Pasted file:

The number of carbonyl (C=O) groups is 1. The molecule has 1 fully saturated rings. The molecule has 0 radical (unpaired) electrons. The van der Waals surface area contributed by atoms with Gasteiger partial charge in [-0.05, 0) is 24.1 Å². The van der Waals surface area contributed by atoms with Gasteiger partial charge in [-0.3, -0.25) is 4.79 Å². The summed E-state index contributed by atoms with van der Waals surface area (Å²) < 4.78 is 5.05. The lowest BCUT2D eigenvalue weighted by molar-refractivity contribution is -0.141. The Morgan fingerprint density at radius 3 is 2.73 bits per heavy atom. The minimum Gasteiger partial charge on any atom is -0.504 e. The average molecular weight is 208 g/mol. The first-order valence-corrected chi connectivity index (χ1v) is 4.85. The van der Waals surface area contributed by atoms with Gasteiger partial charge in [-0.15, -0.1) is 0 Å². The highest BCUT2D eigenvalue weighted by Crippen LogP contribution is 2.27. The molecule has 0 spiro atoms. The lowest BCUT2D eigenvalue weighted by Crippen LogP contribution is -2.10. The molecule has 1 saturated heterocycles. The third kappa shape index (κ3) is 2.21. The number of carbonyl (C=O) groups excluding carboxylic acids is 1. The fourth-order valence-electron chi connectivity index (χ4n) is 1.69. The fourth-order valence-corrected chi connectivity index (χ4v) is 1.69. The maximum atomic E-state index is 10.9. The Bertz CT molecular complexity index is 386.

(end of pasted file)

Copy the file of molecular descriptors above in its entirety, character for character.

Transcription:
The number of carbonyl (C=O) groups is 1. The molecule has 1 fully saturated rings. The molecule has 0 radical (unpaired) electrons. The van der Waals surface area contributed by atoms with Gasteiger partial charge in [-0.05, 0) is 24.1 Å². The van der Waals surface area contributed by atoms with Gasteiger partial charge in [-0.3, -0.25) is 4.79 Å². The summed E-state index contributed by atoms with van der Waals surface area (Å²) < 4.78 is 5.05. The lowest BCUT2D eigenvalue weighted by molar-refractivity contribution is -0.141. The Morgan fingerprint density at radius 3 is 2.73 bits per heavy atom. The minimum Gasteiger partial charge on any atom is -0.504 e. The average molecular weight is 208 g/mol. The first-order valence-corrected chi connectivity index (χ1v) is 4.85. The van der Waals surface area contributed by atoms with Gasteiger partial charge in [-0.15, -0.1) is 0 Å². The highest BCUT2D eigenvalue weighted by Crippen LogP contribution is 2.27. The molecule has 0 spiro atoms. The lowest BCUT2D eigenvalue weighted by Crippen LogP contribution is -2.10. The molecule has 1 saturated heterocycles. The third kappa shape index (κ3) is 2.21. The number of carbonyl (C=O) groups excluding carboxylic acids is 1. The fourth-order valence-electron chi connectivity index (χ4n) is 1.69. The fourth-order valence-corrected chi connectivity index (χ4v) is 1.69. The maximum atomic E-state index is 10.9. The Bertz CT molecular complexity index is 386.